Beanbiken - Congrats on the bike, they are classics.
As Eric already pointed out, the reason it's not a good beginner bike doesn't have as much to do with the motor as with the finer points of handling the bike. You really don't want to learn how to ride a motorcycle by repeatedly dropping your S3 onto the pavement. That is a very expensive and painful way to gain experience.
First, have you taken a MSF or Riders Edge class? If not, do it. It's the best money you will ever spend, and you'll be learning on someone else's bike.
If you can work it out financially, get an old, used, small bike to learn to ride on. The plan is to ride it for 6 months and then sell it. You should be able to sell it for approximatly what you paid for it.
The most important part of the beginner bike thing is that it's small, as in low to the ground and light weight. This makes it easy to handle. You will be able to recover from mistakes that would put a larger bike on the ground. And if you do drop it, you'll be able to pick it up.
I used a Buell Blast as my first bike and it was excellent for that role. There are a zillion others that would also do well.
|Posted on Tuesday, June 13, 2006 - 07:58 pm: ||
Jacob...By merit of your post, you sound like an intelligent individual.
I assume you have taken a riding class to get your license. If not, let the bike sit until you do.
Then do as MikeJ recommended: "If you are able to control yourself then your new bike is fine. Take it easy, learn your limits, learn the bikes limits, and learn the road."
Perhaps the only difference would be my favorite, and I do this at the beginning of every riding season, and that is to go practice in a large parking lot. After that, I hit the conservative roads then the fun ones if I feel my riding skills are back to normal.
Just an opinion. YMMV
|Posted on Tuesday, June 13, 2006 - 09:48 pm: ||
My brother in law bought a 2001 Buell X1 for his first bike. He did not even know how to ride it and had never ridden a bike in his life. We went to the local college parking lot and I worked with him for about 2 hours, showing him how to ride and handle various situations. I then explained to him that the only way to learn is to get experience. Be careful but ride it as much as possible so that you may not only learn how to ride and the environment but also learn the bike. He left on it and drove it for a full day. He then did very good and rode it off and on for about 3 years. The fuel pump went out and it sat for about 2 years. I am now the owner of it since he decided he wanted the comforts of a car. Just practice and take time to learn it. Start out just as Outrider stated, until you get comfortable.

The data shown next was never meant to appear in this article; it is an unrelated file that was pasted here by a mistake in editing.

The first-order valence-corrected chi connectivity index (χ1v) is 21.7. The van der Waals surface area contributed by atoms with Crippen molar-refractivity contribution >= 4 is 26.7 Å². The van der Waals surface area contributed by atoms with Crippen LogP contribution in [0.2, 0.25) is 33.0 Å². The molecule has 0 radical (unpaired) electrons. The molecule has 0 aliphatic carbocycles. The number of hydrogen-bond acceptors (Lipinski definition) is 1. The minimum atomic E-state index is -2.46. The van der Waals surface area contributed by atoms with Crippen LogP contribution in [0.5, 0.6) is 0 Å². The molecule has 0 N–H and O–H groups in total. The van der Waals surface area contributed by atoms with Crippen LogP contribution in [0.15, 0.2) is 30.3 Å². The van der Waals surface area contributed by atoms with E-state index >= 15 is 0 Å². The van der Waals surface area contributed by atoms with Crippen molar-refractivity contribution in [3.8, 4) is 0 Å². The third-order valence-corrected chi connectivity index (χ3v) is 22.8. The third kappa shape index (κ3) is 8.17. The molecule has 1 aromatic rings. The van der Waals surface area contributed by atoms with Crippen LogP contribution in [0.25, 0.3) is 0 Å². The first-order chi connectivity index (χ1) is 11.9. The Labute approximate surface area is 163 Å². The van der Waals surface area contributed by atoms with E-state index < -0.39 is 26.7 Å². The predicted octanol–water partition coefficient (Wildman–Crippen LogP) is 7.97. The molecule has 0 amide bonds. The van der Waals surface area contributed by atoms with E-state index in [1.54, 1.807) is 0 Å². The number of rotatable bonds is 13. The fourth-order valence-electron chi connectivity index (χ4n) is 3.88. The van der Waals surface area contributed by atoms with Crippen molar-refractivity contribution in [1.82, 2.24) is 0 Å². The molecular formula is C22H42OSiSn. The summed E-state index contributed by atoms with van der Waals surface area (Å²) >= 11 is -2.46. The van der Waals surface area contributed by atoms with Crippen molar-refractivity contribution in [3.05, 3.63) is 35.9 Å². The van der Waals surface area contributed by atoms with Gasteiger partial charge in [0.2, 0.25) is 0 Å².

|Posted on Friday, June 23, 2006 - 02:46 am: ||
Thank you for all of your very very helpful advice. I got my Thunderbolt yesterday and tryed her out she has an amazing feel. I took it easy and dropped her twice and broke a blinker cover off the front. Ive done a lot of riding in a parking lot near me and have realy noticed a big improvment. So Ill be practicing and taking trips to work(have to only form of transportation that works right now) But they are country roads most of the way to work. Thanks again Ill keep on learning my motorcycle begginers class is in july and im using a book called efficient motorcycleing skills to aid my progress.
|Posted on Friday, June 23, 2006 - 02:50 am: ||
ps I cant afford the 250cc moto right now i would realy like to but if it comes down to it i will sell the thunderbolt. But for now it seems to be working out and im learning on it and not being affraid of it but respecting speed and space for the situations around me. i dont want to be some dragracer or even take on a bunch of twisty mt roads. maybe when i get good enough ill take it down to a track to test out the speed but im not about to on the open roads.
|Posted on Monday, June 26, 2006 - 07:55 am: ||
just test road a 250 ninja and it was great to throw around compared to the bit of worry (due to the weight) of throwing around the thunderbolt S3T. If i would have test drove the ninja before i bought the buell I definatly would have started on the ninja and sold it in 6months or so. Thanks to all again